On 03/06/2014 15:35, Mike de Boer wrote:
> I started to summarise the things Iï¿½d like to see in a JS unit test runner here:
> * mini-core.
> * Async support as a base. Weï¿½ve added `add_task()` methods where possible, but we havenï¿½t made it a core feature of the legacy suites in use today. Generators yielding Promises are now possible, but I think we can do better. This leads to the following point...
What's your concrete proposal for "we can do better"? (see also the
following point, but your point above is sufficiently vague that I don't
know if it's the same as the following or not) How is it being generally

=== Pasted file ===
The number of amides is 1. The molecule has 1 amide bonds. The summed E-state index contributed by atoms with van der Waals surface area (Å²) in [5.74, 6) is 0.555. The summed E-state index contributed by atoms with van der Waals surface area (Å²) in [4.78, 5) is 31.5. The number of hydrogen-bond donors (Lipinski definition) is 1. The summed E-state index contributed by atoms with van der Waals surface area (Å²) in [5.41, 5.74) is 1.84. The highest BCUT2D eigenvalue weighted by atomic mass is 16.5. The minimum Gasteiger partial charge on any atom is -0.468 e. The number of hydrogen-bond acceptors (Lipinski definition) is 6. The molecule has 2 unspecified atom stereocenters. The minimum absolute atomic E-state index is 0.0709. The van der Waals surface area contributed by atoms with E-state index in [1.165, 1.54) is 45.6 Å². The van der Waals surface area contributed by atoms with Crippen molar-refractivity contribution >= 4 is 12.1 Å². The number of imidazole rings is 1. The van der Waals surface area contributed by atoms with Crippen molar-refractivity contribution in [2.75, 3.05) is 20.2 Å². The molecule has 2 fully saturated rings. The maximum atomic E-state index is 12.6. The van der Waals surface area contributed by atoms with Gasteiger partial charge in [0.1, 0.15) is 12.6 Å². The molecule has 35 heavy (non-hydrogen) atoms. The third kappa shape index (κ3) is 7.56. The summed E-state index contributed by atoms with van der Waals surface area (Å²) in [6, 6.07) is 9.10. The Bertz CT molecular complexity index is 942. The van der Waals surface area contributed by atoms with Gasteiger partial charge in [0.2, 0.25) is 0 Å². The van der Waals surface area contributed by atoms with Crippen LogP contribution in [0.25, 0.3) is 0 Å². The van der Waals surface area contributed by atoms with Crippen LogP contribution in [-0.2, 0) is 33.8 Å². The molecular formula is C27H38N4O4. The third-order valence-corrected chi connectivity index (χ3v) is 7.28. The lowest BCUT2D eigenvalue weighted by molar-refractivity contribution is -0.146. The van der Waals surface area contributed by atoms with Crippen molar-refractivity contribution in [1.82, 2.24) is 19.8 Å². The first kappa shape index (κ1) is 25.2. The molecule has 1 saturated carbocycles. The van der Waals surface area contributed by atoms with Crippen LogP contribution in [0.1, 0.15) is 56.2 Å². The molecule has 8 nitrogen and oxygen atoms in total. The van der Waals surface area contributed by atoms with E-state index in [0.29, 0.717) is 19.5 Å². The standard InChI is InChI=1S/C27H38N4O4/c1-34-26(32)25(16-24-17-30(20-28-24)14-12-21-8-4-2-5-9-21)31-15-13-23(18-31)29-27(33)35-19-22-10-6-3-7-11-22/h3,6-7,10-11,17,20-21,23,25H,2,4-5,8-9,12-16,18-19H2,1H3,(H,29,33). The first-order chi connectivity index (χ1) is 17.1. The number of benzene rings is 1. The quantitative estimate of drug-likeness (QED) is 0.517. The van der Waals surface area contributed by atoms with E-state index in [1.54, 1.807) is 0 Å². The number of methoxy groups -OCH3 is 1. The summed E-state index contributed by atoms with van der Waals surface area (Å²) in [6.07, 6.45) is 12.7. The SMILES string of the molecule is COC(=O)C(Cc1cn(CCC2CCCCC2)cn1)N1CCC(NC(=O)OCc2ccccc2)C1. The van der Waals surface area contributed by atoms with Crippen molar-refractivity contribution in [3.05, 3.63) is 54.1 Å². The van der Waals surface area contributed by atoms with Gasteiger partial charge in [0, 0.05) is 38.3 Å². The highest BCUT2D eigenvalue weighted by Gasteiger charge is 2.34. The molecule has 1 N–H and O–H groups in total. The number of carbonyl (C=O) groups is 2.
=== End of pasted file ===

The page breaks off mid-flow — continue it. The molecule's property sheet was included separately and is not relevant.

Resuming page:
available not a "core feature" ?
> * Itï¿½d be nice if a suite would be extensible is such a way that itï¿½d be possible to plug-in static analysis tooling to catch race conditions, run linters, common coding pattern validations, common coding error traps, etc.
This is attempting to put the cart before the horse. We don't have
linters or pattern validators in use today. When someone steps up to
work on them, of course we'd all like them to be modular. But the 3
(debatably...) distinct examples of "pluggable things" you gave (race
detectors, linters, pattern validators) each require different things
from the test runner. It'll basically be the job of whoever wants to
integrate such systems to also write the integration points - which
makes sense, because pre-emptively adding the integration points is
likely to result in a mismatch with the eventual requirements of the
tool (e.g. do you do runtime or static race detection, do you do regex-
or parse-tree-based linting, and so on).